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Pair of shoes

  • Place of origin:

    Great Britain (made)

  • Date:

    1730s-1740s (made)

  • Artist/Maker:

    Unknown

  • Materials and Techniques:

    Leather, with uppers covered in brocaded Spitalfields silk and trimmed with silk ribbons

  • Credit Line:

    Given by Col. F. G. G. Bailey

  • Museum number:

    T.274&A-1922

  • Gallery location:

    In Storage

This pair of women's shoes is made up of a brocaded silk woven in Spitalfields, London. Indoor shoes for women were usually made of patterned silk although it was very rare for them to match the fabric of the gown worn with them. The shoes have a fashionable pointed toe, a medium stocky heel and latchets that would have been fastened with buckles. Buckles were regarded as separate accessories and transferred from one pair of shoes to another.

The shoes are complemented by the velvet pattens in which they sit. These pattens are described separately (see T.274B&C-1922). Lack of wear suggests that shoes like this went with a luxurious lifestyle and were perhaps worn in dry conditions, in sedan chairs or even indoors. They were really fashion accessories, without any real utilitarian value.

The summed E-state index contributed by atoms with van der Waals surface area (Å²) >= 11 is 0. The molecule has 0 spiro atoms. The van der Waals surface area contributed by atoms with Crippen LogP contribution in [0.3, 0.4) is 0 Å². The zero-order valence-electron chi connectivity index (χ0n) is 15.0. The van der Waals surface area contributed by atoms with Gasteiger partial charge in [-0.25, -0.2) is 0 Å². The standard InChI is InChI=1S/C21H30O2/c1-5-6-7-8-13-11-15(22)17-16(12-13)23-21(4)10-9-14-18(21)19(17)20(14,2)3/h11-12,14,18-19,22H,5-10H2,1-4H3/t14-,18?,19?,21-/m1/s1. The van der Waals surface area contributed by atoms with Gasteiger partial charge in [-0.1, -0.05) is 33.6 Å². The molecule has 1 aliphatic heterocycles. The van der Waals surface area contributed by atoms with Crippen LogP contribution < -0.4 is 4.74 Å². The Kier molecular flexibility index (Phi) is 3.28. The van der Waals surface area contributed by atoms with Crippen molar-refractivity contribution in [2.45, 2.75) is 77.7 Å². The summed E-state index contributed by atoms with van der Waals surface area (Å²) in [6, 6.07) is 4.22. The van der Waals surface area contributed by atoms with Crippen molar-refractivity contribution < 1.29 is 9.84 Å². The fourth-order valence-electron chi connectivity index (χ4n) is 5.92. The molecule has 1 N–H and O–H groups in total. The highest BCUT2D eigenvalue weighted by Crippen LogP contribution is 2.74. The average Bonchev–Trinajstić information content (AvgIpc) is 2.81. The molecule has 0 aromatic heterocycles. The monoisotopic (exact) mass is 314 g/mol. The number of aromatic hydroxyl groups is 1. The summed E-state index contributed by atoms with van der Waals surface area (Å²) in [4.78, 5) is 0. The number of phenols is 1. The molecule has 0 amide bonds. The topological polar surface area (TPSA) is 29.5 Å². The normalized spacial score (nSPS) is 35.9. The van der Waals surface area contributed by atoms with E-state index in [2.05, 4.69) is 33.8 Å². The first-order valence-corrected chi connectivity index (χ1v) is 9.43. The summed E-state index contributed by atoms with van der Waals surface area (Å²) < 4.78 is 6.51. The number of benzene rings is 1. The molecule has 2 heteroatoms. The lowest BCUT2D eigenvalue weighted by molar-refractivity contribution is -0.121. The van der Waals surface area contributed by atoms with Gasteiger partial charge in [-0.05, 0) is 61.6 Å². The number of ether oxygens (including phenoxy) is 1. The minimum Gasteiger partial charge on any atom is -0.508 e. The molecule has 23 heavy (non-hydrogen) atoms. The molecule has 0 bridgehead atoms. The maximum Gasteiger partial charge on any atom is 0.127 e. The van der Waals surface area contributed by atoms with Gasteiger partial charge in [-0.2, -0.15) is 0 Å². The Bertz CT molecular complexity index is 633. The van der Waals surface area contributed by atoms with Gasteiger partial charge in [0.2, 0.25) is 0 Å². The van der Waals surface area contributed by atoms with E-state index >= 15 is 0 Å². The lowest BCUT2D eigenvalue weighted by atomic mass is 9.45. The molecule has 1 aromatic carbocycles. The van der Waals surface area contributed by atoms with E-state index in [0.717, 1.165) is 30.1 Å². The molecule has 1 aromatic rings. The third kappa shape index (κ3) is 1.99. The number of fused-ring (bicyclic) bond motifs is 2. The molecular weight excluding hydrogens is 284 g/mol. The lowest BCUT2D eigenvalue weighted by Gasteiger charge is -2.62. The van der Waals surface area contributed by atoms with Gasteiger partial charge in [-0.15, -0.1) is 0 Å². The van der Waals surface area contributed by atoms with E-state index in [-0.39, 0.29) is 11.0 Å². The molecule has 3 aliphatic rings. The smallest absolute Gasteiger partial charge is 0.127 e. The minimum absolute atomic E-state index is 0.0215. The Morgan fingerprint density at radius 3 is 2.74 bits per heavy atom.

Physical description

Pair of women's shoes of Spitalfields silk with pointed toe and latchet fastening. The shoes are teamed with complementing pattens. See separate description.

Place of Origin

Great Britain (made)

Date

1730s-1740s (made)

Artist/maker

Unknown

Materials and Techniques

Leather, with uppers covered in brocaded Spitalfields silk and trimmed with silk ribbons

Dimensions

Length: 23 cm, Width: 6.25 cm of soles, Width: 10 cm maximum, Height: 13.5 cm

Descriptive line

Pair of shoes of Spitalfields silk

Labels and date

Label for the exhibition Shoes: Pleasure and Pain

Precious Pattens
These shoes of brocaded Spitalfields silk are complemented by velvet pattens (overshoes). The velvet would not have withstood any soiling, so the pattens must have been for a woman who did not need to navigate the grubby streets. They were status symbols used only indoors, or for those few steps into the waiting carriage, and proclaimed that the wearer had expensive shoes on underneath.Shoes with velvet pattens
1735–45
London
Brocaded silk, velvet and leather
Given by Col. F.G.G. Bailey
V&A: T.274&A to C-1922 [2015-2016]

Materials

Leather; Silk

Categories

Access to Images; Images Online; Fashion; Footwear; Europeana Fashion Project

Collection

Textiles and Fashion Collection

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